Perspectives in in vitro models’ development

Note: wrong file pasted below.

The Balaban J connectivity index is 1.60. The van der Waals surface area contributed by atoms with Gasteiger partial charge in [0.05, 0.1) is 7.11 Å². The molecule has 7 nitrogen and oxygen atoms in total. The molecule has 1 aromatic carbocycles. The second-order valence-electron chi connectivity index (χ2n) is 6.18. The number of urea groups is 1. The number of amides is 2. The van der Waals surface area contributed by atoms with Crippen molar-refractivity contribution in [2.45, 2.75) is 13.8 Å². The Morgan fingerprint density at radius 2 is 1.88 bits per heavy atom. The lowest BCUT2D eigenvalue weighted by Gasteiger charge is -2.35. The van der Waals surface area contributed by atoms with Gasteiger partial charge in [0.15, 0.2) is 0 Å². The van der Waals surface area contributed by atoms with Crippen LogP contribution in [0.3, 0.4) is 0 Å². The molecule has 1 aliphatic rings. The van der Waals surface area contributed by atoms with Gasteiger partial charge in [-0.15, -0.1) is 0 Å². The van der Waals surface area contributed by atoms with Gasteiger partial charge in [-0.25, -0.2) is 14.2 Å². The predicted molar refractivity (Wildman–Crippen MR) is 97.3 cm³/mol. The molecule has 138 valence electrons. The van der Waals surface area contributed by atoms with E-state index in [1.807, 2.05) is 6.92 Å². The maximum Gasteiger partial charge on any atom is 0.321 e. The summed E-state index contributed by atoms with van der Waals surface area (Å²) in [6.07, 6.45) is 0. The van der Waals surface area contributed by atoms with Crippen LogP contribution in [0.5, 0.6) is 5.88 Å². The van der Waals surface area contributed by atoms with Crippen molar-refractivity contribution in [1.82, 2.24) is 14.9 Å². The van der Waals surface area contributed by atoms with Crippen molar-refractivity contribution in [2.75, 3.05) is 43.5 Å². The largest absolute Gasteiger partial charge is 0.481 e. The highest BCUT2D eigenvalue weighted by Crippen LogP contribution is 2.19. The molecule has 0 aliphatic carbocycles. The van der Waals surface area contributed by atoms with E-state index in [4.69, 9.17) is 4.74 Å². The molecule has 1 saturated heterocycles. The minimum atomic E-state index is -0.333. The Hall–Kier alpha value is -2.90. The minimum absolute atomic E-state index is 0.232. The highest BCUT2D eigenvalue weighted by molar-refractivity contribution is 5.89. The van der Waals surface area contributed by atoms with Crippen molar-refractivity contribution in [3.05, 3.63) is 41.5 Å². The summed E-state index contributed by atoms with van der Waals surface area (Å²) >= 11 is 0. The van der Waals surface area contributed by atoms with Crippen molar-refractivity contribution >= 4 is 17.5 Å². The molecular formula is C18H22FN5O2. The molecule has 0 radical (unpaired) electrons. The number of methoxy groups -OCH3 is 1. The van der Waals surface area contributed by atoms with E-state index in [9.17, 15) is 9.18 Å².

Renal clearance is an important route of drug elimination from the bloodstream, mainly facilitated by the proximal tubule, which renders proximal tubule epithelial cells prone to drug-induced kidney injury. Mimicking the in vivo environment by including extracellular matrix (ECM) components, three-dimensional (3D) architectural features, a heterogeneous cellular composition and incorporating fluid shear stress in an in vitro kidney model could improve prediction of injury after drug exposures. These features need to be taken into consideration when trying to develop new in vitro models. The complex renal ECM, recently reviewed in (van Genderen et al. 2018), is in constant remodeling, especially in the transition of healthy to disease state, such as fibrosis. As fibrosis affect the different compartments of the kidney, a comprehensive analysis of the renal ECM is crucial to study the pathophysiology of the disease and its specific biomarkers (Bülow and Boor 2019). As stated before, shear stress triggers mechanosensitive pathways via microvilli, cilia, and the glycocalyx. Understanding how these structures coordinate with each other in response to flow will broaden our knowledge and help identify new molecular targets of diseases (Raghavan and Weisz 2016). Combining these features in a 3D model that includes tubule curvature (Yu et al. 2018) will allow for a better cell polarization and enhanced expression of cell markers.